# Allocating a contiguous block of memory for an array

I try to work with a contiguous block of memory, to create an array (2D) whose SIZE is not known at compile time (before ) so no variable-length arrays are involved here.

I came up with the following:

#include <stdio.h>
#include <stdlib.h>

int main(void){
unsigned int row, col,i, j, k;
int l = 0;
int *arr;

printf("Give the ROW: ");
if ( scanf("%u",&row) != 1){
printf("Error, scanf ROW\n");
exit(1);
}

printf("Give the COL: ");
if ( scanf("%u",&col) != 1){
printf("Error, scanf COL\n");
exit(2);
}

arr = malloc(sizeof *arr * row * col);
if(arr == NULL){
printf("Error, malloc\n");
exit(3);
}

for ( i = 0; i < row ; i++){
for ( j = 0 ; j < col ; j++){
arr[i * col + j] = l;
l++;
}
}

for (k = 0 ; k < (row * col) ; k++){
printf("%d ",arr[k]);
}

free(arr);
}


Which gives me the following:

Give the ROW: 6
Give the COL: 3
0 1 2 3 4 5 6 7 8 9 10 11 12 13 14 15 16 17


Is this the right approach?

• Yes, this is the right approach. This is known as "mangled arrays" and was the only way you could allocate 2D arrays dynamically before C99, if you didn't know the size at compile time. This was a major flaw in C90, because it means you have to calculate the dimensions manually in run-time, every time you wish to access "array[x][y]". One of many reasons to use a modern compiler instead. VLA:s might be mildly useful, but pointers to VLA:s are very useful. They would have made this code so much more readable (and possibly also slightly faster). – Lundin May 25 '16 at 7:51
• Also regarding 2D arrays, make sure to note that the order of iteration of nested for loops matters a lot, when it comes to performance on computers with data cache. Not an issue in this code, but it is good to know. See this. When allocating memory dynamically, cache performance is one of the main reasons why you should pick mangled arrays over "emulated 2D arrays" through pointer-to-pointer look-up tables. – Lundin May 25 '16 at 7:52

Of course this in not a true 2d array, just a 1d array indexed using arr[i * col + j].

This is an OK approach. When able, I prefer an array of pointers to an array of ints, as it is usually more flexible to the tasks I tackle. YMMV.

1. Modest extreme case: sizeof *arr * row * col is multiplied in the right order. When row or col is int/unsigned, good to use sizeof *arr first as that is type size_t and the subsequent multiplication will then happen at least using size_t math. The concern being that with unsigned row, col, row*col calculated first could overflow using unsigned math, but not size_t math.

Pedantically, even sizeof *arr * row * col can overflow. Should code need to detect this, the reasonable approach is to use the widest unsigned types like unsigned long long or uintmax_t. (Other more pedantic methods exist.)

assert(1LLU * sizeof *arr * row * col < SIZE_MAX);

2. Suggest using size_t for row, col, i, j instead of any other type. size_t is the Goldilocks type for array indexes - not too narrow, not too wide.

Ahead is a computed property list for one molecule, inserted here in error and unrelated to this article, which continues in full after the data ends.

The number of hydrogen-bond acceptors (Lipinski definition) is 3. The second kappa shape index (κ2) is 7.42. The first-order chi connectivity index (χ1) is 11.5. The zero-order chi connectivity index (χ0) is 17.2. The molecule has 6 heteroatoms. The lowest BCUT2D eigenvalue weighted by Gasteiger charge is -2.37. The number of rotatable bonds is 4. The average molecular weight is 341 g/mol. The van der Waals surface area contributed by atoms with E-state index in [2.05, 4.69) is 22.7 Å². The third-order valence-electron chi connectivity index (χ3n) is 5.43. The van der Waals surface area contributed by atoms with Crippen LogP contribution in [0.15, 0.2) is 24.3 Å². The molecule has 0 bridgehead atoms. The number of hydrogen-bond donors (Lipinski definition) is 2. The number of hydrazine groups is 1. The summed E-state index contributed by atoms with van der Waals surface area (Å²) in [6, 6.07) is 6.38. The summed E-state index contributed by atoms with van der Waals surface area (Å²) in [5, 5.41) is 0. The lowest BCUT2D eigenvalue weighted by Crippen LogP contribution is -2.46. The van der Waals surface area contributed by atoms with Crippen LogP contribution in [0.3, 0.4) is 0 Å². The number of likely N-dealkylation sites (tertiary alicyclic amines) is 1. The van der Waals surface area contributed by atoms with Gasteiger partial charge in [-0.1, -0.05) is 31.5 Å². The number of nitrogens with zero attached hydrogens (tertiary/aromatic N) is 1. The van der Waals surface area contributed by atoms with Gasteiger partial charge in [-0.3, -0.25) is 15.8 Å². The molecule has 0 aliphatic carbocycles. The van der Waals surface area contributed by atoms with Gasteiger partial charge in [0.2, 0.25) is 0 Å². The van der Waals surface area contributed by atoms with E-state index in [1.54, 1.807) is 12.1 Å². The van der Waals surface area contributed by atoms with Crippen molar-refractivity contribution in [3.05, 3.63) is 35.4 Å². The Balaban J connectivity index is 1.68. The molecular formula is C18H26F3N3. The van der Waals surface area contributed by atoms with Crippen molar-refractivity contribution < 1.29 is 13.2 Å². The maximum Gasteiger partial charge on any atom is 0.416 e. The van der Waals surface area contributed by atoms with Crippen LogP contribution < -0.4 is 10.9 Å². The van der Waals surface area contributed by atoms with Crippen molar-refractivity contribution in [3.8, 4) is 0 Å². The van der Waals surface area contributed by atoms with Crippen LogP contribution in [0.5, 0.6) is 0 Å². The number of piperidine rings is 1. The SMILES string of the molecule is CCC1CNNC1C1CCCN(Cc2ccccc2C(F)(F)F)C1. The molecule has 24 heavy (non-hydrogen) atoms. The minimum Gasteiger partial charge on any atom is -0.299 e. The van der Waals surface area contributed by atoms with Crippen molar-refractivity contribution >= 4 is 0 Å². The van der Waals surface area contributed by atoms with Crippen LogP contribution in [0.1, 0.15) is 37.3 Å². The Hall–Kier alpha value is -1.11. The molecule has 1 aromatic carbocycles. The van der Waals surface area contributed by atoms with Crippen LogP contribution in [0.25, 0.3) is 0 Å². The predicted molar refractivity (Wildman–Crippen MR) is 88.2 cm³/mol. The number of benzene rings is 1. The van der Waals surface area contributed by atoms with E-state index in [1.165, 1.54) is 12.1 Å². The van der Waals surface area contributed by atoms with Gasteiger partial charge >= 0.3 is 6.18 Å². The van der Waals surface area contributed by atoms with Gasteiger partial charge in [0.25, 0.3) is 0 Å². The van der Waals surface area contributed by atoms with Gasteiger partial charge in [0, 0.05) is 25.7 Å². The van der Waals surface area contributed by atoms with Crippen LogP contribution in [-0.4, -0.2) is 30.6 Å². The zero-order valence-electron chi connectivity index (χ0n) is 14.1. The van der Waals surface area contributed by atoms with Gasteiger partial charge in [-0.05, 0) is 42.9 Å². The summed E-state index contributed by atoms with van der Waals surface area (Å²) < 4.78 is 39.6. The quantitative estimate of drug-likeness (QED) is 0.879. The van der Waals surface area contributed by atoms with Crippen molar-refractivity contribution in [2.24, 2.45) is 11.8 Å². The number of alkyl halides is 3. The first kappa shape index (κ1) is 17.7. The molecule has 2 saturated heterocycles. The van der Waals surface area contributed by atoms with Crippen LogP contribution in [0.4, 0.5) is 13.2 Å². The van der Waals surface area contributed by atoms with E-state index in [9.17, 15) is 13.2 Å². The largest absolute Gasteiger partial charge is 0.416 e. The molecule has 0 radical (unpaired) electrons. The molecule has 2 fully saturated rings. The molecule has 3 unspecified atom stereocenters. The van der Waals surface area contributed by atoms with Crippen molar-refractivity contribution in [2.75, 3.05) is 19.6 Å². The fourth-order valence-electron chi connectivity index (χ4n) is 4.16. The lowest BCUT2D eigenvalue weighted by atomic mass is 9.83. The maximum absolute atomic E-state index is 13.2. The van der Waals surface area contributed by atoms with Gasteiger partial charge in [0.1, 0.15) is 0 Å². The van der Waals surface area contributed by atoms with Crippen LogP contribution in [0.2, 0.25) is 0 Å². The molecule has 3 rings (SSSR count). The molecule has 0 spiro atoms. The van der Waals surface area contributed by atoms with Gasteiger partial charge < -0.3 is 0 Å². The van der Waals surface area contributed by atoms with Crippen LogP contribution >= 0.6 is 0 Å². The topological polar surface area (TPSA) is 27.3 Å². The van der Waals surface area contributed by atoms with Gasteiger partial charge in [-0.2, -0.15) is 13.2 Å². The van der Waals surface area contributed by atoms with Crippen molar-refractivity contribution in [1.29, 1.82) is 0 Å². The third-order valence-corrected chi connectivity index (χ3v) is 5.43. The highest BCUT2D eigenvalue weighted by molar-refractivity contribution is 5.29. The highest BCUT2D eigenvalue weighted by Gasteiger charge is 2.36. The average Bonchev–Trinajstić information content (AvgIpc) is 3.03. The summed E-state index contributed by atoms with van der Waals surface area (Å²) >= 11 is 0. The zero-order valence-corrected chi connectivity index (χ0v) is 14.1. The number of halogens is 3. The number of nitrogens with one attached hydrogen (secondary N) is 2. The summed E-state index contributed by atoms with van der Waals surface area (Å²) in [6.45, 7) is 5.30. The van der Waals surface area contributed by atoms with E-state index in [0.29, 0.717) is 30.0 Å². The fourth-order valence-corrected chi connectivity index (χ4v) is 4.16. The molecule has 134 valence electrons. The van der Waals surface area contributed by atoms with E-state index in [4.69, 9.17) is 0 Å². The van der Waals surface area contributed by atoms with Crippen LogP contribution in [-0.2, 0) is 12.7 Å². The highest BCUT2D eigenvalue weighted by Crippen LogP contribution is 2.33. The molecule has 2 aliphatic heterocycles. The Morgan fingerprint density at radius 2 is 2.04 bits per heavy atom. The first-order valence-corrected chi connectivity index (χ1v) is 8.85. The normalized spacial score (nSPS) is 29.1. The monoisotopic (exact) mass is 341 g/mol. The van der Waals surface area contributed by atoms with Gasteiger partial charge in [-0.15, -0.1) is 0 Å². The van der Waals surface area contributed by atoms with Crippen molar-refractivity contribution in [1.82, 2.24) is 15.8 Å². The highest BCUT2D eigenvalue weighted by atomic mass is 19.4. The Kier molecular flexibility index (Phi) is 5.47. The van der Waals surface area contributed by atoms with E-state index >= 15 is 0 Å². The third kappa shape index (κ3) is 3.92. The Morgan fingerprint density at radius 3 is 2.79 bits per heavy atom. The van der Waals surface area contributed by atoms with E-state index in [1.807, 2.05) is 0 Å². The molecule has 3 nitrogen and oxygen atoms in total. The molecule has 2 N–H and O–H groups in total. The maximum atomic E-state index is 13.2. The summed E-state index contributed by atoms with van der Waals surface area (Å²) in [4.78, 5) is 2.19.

3. Error messages are better sent to stderr. 2 advantages: will not get lost in code's typical stdout output and the stderr stream is flushed ensuring output is not mixed after later input.

4. Idea: Using a arr = 0; after the free(arr); has merit when the free'd variable is still in scope for a long time. Although not needed, a decent compiler will optimized it out, but errant subsequent use is easier to detect when arr == NULL than arr = some_freed_value.

5. Minor: printf("%d ",arr[k]); in a loop is sometimes a problem when trying to print more than some environmental limit number (e.g. 4095) of characters on the same line. Liberal use of fflush(stdout); or including a '\n' in the text usually solves this.

6. A key comment missing is: is this array row or column major? With some analysis, that is discernible, but from a header only interface, knowing which dimension moves in the smallest steps is important in how higher level code will want to use this array for cache hit efficiency.

7. Coding style: No need to introduce a variable until ready for assignment. Consider the 2nd style.

// int *arr;
// ... many lines
// arr = malloc(sizeof *arr * row * col);

... many lines
int *arr = malloc(sizeof *arr * row * col);

• Also please note that when changing the type to size_t, you also have to change the printf conversion specifiers to %zu. – Lundin May 25 '16 at 7:47
• unsigned long long is size_t on my platform. An overflow check for a * b * c (all unsigned) looks like this: a <= SIZE_MAX / b / c. Overall a good review. +1 – David Foerster May 25 '16 at 12:07
• @David Foerster Thanks for the simple test idea. Given corner cases and integer division truncates, a < SIZE_MAX / b / c (< vs <=) might better catch overflow edge values. IAC, a*b*c near SIZE_MAX is a bit tricky. – chux - Reinstate Monica May 25 '16 at 13:57